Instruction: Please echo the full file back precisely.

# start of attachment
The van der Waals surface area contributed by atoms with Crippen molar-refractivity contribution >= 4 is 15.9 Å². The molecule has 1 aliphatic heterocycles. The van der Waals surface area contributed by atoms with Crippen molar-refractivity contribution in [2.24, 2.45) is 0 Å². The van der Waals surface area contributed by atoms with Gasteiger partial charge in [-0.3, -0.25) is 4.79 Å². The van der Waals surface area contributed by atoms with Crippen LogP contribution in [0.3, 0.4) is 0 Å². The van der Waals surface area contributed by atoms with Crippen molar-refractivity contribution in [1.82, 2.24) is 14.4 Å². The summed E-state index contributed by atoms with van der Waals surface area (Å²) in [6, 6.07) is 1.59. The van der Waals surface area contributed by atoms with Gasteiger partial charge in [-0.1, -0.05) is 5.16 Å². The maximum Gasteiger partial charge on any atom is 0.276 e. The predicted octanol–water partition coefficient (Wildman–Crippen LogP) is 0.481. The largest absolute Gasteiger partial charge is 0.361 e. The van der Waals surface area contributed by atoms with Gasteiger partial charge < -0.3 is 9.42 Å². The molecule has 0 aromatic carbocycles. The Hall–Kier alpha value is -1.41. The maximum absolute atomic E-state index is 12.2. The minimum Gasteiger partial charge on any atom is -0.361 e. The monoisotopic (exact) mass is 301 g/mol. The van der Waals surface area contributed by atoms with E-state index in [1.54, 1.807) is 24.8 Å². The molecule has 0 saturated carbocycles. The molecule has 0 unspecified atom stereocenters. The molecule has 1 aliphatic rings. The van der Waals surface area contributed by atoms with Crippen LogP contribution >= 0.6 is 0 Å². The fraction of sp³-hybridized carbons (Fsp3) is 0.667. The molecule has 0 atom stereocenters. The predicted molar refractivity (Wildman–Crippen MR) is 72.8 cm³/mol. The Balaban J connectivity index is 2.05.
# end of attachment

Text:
The van der Waals surface area contributed by atoms with Crippen molar-refractivity contribution >= 4 is 15.9 Å². The molecule has 1 aliphatic heterocycles. The van der Waals surface area contributed by atoms with Crippen molar-refractivity contribution in [2.24, 2.45) is 0 Å². The van der Waals surface area contributed by atoms with Gasteiger partial charge in [-0.3, -0.25) is 4.79 Å². The van der Waals surface area contributed by atoms with Crippen LogP contribution in [0.3, 0.4) is 0 Å². The van der Waals surface area contributed by atoms with Crippen molar-refractivity contribution in [1.82, 2.24) is 14.4 Å². The summed E-state index contributed by atoms with van der Waals surface area (Å²) in [6, 6.07) is 1.59. The van der Waals surface area contributed by atoms with Gasteiger partial charge in [-0.1, -0.05) is 5.16 Å². The maximum Gasteiger partial charge on any atom is 0.276 e. The predicted octanol–water partition coefficient (Wildman–Crippen LogP) is 0.481. The largest absolute Gasteiger partial charge is 0.361 e. The van der Waals surface area contributed by atoms with Gasteiger partial charge < -0.3 is 9.42 Å². The molecule has 0 aromatic carbocycles. The Hall–Kier alpha value is -1.41. The maximum absolute atomic E-state index is 12.2. The minimum Gasteiger partial charge on any atom is -0.361 e. The monoisotopic (exact) mass is 301 g/mol. The van der Waals surface area contributed by atoms with E-state index in [1.54, 1.807) is 24.8 Å². The molecule has 0 saturated carbocycles. The molecule has 0 unspecified atom stereocenters. The molecule has 1 aliphatic rings. The van der Waals surface area contributed by atoms with Crippen LogP contribution >= 0.6 is 0 Å². The fraction of sp³-hybridized carbons (Fsp3) is 0.667. The molecule has 0 atom stereocenters. The predicted molar refractivity (Wildman–Crippen MR) is 72.8 cm³/mol. The Balaban J connectivity index is 2.05.